Sony’s ‘The Tomorrow Children’ Was Ahead of Its Time

When people talk about their favorite PlayStation exclusives, the free-to-play game The Tomorrow Children doesn’t usually rank among them, buried under an avalanche of sad dad simulators and cinematic action-adventures. But it remains arguably one of the most interesting and unusual projects Sony Interactive Entertainment published this generation, combining the resource collection of a game like Minecraft with the social mechanics of Death Stranding, and wrapping it all up in a visual style reminiscent of Czech puppet theatre.

But before you all go rushing off to try and check it out for yourselves, you should know that it’s no longer available. On November 1st, 2017, Q-Games and SIE Japan Studio shut down the game’s servers for the good, rendering it unplayable. This was especially surprising at the time, as it had only been available for a year, having been released in early access on September 6th, 2016.

With the anniversary of the game’s original release date having justed passed and talk of the next console cycle ramping up, I contacted Q-Games studio head and The Tomorrow Children’s creative director Dylan Cuthbert to talk about the project’s origins and the reasons for its untimely demise. 

The Tomorrow Children

Dream World

The tale of how The Tomorrow Children came to be starts with Mark Cerny, the lead system architect on the PlayStation 4 and noted Knack evangelist. It was his idea to encourage Q-Games to pitch something to Sony using non-standard technology, i.e. something that isn’t your typical lighting system or polygon rendering used on 3D games. The team embraced this challenge, with Cuthbert forming an idea for a project codenamed “Dream World,” in which players would adventure across malleable islands finding doors that transported them to other locations, similar to the film Monsters Inc.

“The initial pitch went down quite well as Sony tends to like slightly outlandish ideas and novel technology,” Cuthbert recalls. “Halfway through though, the original more fantastical direction we were going in was looking to take a lot more content creation than either Sony or Q-Games really wanted to get into, so the game almost got canned.” 

In an effort to save the project, Cuthbert took another swing at its design, borrowing more heavily from Eastern European and Soviet art, as well as the Marxist economic systems of the 1960s. The gameplay shifted from a typical adventure and exploration format to a stronger emphasis on base-building and resource collection. Cuthbert also added the Izverg, a giant flying creature that could be killed to harvest more materials.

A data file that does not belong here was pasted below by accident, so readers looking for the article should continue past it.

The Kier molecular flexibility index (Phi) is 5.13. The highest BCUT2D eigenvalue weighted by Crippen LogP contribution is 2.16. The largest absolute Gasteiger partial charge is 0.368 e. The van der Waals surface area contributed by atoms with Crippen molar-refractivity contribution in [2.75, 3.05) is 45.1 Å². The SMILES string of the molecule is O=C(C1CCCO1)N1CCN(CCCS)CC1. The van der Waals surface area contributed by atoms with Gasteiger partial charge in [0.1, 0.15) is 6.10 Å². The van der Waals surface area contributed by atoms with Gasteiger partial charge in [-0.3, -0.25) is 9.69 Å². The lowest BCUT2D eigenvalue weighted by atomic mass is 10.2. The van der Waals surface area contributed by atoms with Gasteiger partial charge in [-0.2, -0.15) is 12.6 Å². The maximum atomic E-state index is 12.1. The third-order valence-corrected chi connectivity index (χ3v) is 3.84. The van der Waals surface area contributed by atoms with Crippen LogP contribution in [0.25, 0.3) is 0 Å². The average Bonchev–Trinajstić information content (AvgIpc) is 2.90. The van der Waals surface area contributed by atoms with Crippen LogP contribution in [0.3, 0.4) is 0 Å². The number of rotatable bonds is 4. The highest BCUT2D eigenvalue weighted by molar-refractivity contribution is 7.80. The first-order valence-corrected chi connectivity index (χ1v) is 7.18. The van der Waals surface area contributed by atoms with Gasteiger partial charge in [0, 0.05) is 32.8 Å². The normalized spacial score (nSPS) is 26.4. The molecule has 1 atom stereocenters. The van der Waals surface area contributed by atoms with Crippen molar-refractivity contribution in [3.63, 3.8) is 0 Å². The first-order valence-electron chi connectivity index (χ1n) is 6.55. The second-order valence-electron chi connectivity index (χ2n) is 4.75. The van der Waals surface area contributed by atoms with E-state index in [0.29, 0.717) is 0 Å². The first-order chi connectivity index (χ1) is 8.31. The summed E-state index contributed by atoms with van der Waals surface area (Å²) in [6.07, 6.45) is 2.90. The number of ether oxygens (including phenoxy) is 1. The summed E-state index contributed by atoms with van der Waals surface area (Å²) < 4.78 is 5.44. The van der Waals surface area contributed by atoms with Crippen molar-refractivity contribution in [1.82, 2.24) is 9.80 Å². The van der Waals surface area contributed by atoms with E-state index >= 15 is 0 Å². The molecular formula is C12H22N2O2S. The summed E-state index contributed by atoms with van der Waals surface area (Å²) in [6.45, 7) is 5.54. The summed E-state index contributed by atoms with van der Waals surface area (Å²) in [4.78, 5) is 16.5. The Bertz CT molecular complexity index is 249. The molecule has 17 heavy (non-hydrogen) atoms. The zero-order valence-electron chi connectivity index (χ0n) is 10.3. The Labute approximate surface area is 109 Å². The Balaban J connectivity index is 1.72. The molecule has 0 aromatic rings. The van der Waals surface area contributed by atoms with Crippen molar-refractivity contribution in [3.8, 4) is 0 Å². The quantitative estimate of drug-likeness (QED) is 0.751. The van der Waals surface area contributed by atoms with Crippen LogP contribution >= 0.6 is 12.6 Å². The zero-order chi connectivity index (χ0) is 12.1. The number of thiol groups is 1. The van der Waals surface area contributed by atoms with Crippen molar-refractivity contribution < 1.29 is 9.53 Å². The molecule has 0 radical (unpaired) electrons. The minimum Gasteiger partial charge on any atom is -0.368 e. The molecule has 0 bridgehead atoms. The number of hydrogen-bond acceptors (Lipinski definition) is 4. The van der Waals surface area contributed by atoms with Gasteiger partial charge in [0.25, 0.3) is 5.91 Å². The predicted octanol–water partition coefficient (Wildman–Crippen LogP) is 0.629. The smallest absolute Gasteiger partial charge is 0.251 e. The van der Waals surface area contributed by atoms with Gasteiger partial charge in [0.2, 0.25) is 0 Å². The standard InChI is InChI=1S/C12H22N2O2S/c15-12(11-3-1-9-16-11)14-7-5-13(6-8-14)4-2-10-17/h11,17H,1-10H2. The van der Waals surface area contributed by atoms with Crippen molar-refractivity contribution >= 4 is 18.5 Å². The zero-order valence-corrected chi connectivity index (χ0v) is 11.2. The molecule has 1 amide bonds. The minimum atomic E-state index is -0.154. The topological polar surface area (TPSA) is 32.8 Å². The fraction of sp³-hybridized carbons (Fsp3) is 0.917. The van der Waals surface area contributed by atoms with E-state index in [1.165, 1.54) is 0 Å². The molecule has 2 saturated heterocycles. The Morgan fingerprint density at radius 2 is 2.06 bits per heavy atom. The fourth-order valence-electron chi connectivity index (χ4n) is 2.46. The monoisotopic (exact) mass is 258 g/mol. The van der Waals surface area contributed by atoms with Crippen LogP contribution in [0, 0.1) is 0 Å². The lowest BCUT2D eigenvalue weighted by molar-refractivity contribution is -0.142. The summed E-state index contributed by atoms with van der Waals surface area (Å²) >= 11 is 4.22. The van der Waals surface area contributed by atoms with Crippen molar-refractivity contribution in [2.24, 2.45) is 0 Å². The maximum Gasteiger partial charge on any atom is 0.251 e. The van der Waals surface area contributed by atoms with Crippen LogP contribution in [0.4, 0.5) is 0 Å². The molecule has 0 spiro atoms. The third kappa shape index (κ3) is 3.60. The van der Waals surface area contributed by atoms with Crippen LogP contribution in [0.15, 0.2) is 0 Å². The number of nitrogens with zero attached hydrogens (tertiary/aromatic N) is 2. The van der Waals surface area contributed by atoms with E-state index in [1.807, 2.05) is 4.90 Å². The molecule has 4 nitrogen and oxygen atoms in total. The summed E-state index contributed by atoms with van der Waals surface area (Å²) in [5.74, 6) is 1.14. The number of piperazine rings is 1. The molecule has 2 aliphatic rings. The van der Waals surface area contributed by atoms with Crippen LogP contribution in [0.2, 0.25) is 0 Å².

“I showed Shu Yoshida [then President of Sony’s Worldwide studios] and Allan Becker [then SIE Japan Studio head] a demo of this new system and asked to switch the game in this new direction, and they agreed to it on the spot,” Cuthbert says. “I think it was the mining of a fallen Izverg that impressed them.”

One of the main aspects that set the game apart was its visuals. There wasn’t anything else that looked quite like it. From its unique art direction to its ground-breaking use of a 3D technique called Voxel Cone Tracing to light the environment, The Tomorrow Children didn’t resemble anything that players had seen before.

​As Cuthbert explains, “The technology was very important for the project and we were very excited about creating something that looked very different to other games. Our engine used an idea called Voxel Cone Tracing that no-one had got working as a real-time solution at that time. We did, and discovered we could use it to give us all kinds of features, such as three bounces of light so you could see light bouncing in from the entrance of a tunnel. 

“The important thing also was that it was dynamic,” he continues. “Because our landscape could be destroyed or created by the player, and so our lighting had to bounce around in real-time even if everything was moved down.”

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The Tomorrow Children